On 06 December, the President of the United States (US) announced his decision to move the U.S. embassy from Tel Aviv to Jerusalem. The move, has various implications particularly in the Middle Eastern region and specifically for the Israeli Palestine peace process which has been to some extent in an impasse. Trump’s decision does not only leave out Palestine’s claims to Eastern Jerusalem but has encouraged Israeli Palestine political analysts to question the role of the U.S. as an ‘honest broker’ in the peace process moving forward. Even though Trump insists that the peace process will not be affected by the U.S.’ decision to recognize Jerusalem as the capital city, the truth of the matter is that the opposite is correct considering how Jerusalem has been the reason why most mediation attempts have resulted in stalemates. The fact is that Jerusalem was a contentious issue between Israel and Palestine and it shall remain at the heart of the conflict until both parties can reach a compromise on Jerusalem. The purpose of this opinion piece is to illustrate how Trump’s decision has been a long time coming especially when the U.S. policies from the mid-1990s are taken into consideration.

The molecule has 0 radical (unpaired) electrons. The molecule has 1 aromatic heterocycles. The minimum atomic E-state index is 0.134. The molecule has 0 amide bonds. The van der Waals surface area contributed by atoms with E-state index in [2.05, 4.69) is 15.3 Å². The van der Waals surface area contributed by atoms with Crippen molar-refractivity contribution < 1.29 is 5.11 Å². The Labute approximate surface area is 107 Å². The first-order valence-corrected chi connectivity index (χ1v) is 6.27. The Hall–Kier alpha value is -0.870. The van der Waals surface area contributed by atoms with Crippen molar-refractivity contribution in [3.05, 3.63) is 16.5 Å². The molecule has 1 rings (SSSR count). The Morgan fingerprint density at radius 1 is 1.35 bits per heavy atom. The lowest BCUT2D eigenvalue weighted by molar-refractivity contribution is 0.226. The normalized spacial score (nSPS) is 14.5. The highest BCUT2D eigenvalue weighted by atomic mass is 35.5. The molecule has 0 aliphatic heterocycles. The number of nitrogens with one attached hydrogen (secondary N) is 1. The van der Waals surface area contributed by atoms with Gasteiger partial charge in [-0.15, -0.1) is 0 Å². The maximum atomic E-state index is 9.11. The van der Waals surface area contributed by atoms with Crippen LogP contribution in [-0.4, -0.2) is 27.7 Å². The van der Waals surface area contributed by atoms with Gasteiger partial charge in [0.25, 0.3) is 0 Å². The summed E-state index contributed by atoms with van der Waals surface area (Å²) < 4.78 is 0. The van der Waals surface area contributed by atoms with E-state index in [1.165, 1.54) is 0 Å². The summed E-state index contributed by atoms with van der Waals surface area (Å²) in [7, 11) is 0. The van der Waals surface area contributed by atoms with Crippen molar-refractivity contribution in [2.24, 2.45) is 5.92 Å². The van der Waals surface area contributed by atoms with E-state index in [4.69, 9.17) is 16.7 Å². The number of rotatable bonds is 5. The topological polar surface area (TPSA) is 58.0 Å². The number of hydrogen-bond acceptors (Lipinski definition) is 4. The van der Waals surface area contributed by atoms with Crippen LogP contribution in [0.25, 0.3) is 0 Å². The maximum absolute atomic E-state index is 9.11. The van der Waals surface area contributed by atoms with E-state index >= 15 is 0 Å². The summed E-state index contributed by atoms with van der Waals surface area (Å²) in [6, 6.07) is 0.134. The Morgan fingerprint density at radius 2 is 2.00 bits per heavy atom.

The Jerusalem Embassy Act of 1995 opened the doors for the U.S. Embassy to be moved from Tel Aviv to Jerusalem according to a deadline that was predetermined. However, the Act also asserts that, “The discretion to move the U.S. embassy is the President’s, who has the opportunity to decide after every six months on whether to move the embassy to Jerusalem or determines and reports to Congress in advance that such suspension is necessary to protect the national security interests of the United States.” Since the Clinton administration, U.S. presidents have chosen to postpone the move until Mr Trump decided to announce his intentions under the guise of fulfilling his 2016 election campaign promises. As much as Mr Trump’s decision was protected by the U.S. laws, it was never in imaginable prospect that such a move and recognition of Jerusalem as the capital of Israel would open the flood gates of security unrest in Israeli Palestine territories. The previous presidents before Trump, had also made such promises to their electorates but decided against throwing a contentious bone in a peace process that had put the question of the holy city at the forefront of any peace negotiations. In May of 1995, the Time reported that, even though the President Clinton and the Prime Minister Yitzhak Rabin administrations “support the move to Jerusalem in principle, they would prefer to see the peace process more stabilized before confronting the explosive issue of Jerusalem.” The security risks were transparent to both Israel and the United States, but in 2017, Mr Trump made a move that could have an everlasting impact on settling both the Jerusalem question and resolving the Israeli Palestine conflict.